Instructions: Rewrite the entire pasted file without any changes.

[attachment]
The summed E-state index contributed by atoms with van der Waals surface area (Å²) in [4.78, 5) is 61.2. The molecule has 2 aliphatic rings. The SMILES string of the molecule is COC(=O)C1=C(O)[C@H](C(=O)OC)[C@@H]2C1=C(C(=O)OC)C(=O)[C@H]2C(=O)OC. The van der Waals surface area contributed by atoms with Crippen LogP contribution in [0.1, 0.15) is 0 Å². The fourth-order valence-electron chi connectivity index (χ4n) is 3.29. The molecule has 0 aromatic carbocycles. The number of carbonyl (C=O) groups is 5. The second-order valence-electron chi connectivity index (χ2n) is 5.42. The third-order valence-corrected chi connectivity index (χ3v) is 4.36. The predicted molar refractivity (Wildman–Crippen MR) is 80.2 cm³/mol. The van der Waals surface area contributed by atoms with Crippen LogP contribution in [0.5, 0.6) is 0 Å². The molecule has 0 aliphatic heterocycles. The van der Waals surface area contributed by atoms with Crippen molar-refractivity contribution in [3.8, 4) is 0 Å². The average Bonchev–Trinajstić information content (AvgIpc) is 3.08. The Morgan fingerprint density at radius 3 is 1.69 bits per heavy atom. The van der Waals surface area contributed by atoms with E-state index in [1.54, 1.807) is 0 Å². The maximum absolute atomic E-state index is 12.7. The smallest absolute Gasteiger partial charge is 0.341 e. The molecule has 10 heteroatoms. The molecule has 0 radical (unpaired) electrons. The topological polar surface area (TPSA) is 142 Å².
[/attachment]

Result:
The summed E-state index contributed by atoms with van der Waals surface area (Å²) in [4.78, 5) is 61.2. The molecule has 2 aliphatic rings. The SMILES string of the molecule is COC(=O)C1=C(O)[C@H](C(=O)OC)[C@@H]2C1=C(C(=O)OC)C(=O)[C@H]2C(=O)OC. The van der Waals surface area contributed by atoms with Crippen LogP contribution in [0.1, 0.15) is 0 Å². The fourth-order valence-electron chi connectivity index (χ4n) is 3.29. The molecule has 0 aromatic carbocycles. The number of carbonyl (C=O) groups is 5. The second-order valence-electron chi connectivity index (χ2n) is 5.42. The third-order valence-corrected chi connectivity index (χ3v) is 4.36. The predicted molar refractivity (Wildman–Crippen MR) is 80.2 cm³/mol. The van der Waals surface area contributed by atoms with Crippen LogP contribution in [0.5, 0.6) is 0 Å². The molecule has 0 aliphatic heterocycles. The van der Waals surface area contributed by atoms with Crippen molar-refractivity contribution in [3.8, 4) is 0 Å². The average Bonchev–Trinajstić information content (AvgIpc) is 3.08. The Morgan fingerprint density at radius 3 is 1.69 bits per heavy atom. The van der Waals surface area contributed by atoms with E-state index in [1.54, 1.807) is 0 Å². The maximum absolute atomic E-state index is 12.7. The smallest absolute Gasteiger partial charge is 0.341 e. The molecule has 10 heteroatoms. The molecule has 0 radical (unpaired) electrons. The topological polar surface area (TPSA) is 142 Å².